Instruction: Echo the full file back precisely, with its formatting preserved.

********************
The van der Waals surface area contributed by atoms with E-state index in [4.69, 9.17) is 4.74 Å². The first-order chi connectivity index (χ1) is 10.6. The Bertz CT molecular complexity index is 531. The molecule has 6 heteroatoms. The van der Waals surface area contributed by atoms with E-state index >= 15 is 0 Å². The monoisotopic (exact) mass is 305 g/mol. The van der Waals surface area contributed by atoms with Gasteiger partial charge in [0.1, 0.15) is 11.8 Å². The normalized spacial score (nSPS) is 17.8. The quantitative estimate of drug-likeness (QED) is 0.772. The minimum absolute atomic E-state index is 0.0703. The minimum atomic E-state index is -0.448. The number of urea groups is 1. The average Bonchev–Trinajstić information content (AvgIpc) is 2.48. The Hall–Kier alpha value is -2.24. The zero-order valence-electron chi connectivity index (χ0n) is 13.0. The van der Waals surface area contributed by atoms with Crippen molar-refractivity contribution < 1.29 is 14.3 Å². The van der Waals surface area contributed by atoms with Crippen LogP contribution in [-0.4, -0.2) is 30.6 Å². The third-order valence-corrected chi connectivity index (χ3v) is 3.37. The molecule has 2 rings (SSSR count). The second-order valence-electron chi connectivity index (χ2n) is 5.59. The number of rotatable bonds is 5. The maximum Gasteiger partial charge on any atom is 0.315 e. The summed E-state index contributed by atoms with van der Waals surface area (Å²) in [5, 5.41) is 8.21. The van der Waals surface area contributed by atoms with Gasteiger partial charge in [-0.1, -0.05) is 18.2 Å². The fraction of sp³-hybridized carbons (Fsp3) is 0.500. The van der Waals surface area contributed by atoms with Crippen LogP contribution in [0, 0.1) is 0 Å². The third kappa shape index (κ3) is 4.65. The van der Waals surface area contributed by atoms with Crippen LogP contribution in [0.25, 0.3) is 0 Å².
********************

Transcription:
The van der Waals surface area contributed by atoms with E-state index in [4.69, 9.17) is 4.74 Å². The first-order chi connectivity index (χ1) is 10.6. The Bertz CT molecular complexity index is 531. The molecule has 6 heteroatoms. The van der Waals surface area contributed by atoms with E-state index >= 15 is 0 Å². The monoisotopic (exact) mass is 305 g/mol. The van der Waals surface area contributed by atoms with Gasteiger partial charge in [0.1, 0.15) is 11.8 Å². The normalized spacial score (nSPS) is 17.8. The quantitative estimate of drug-likeness (QED) is 0.772. The minimum absolute atomic E-state index is 0.0703. The minimum atomic E-state index is -0.448. The number of urea groups is 1. The average Bonchev–Trinajstić information content (AvgIpc) is 2.48. The Hall–Kier alpha value is -2.24. The zero-order valence-electron chi connectivity index (χ0n) is 13.0. The van der Waals surface area contributed by atoms with Crippen molar-refractivity contribution < 1.29 is 14.3 Å². The van der Waals surface area contributed by atoms with Crippen LogP contribution in [-0.4, -0.2) is 30.6 Å². The third-order valence-corrected chi connectivity index (χ3v) is 3.37. The molecule has 2 rings (SSSR count). The second-order valence-electron chi connectivity index (χ2n) is 5.59. The number of rotatable bonds is 5. The maximum Gasteiger partial charge on any atom is 0.315 e. The summed E-state index contributed by atoms with van der Waals surface area (Å²) in [5, 5.41) is 8.21. The van der Waals surface area contributed by atoms with Gasteiger partial charge in [-0.1, -0.05) is 18.2 Å². The fraction of sp³-hybridized carbons (Fsp3) is 0.500. The van der Waals surface area contributed by atoms with Crippen LogP contribution in [0, 0.1) is 0 Å². The third kappa shape index (κ3) is 4.65. The van der Waals surface area contributed by atoms with Crippen LogP contribution in [0.25, 0.3) is 0 Å².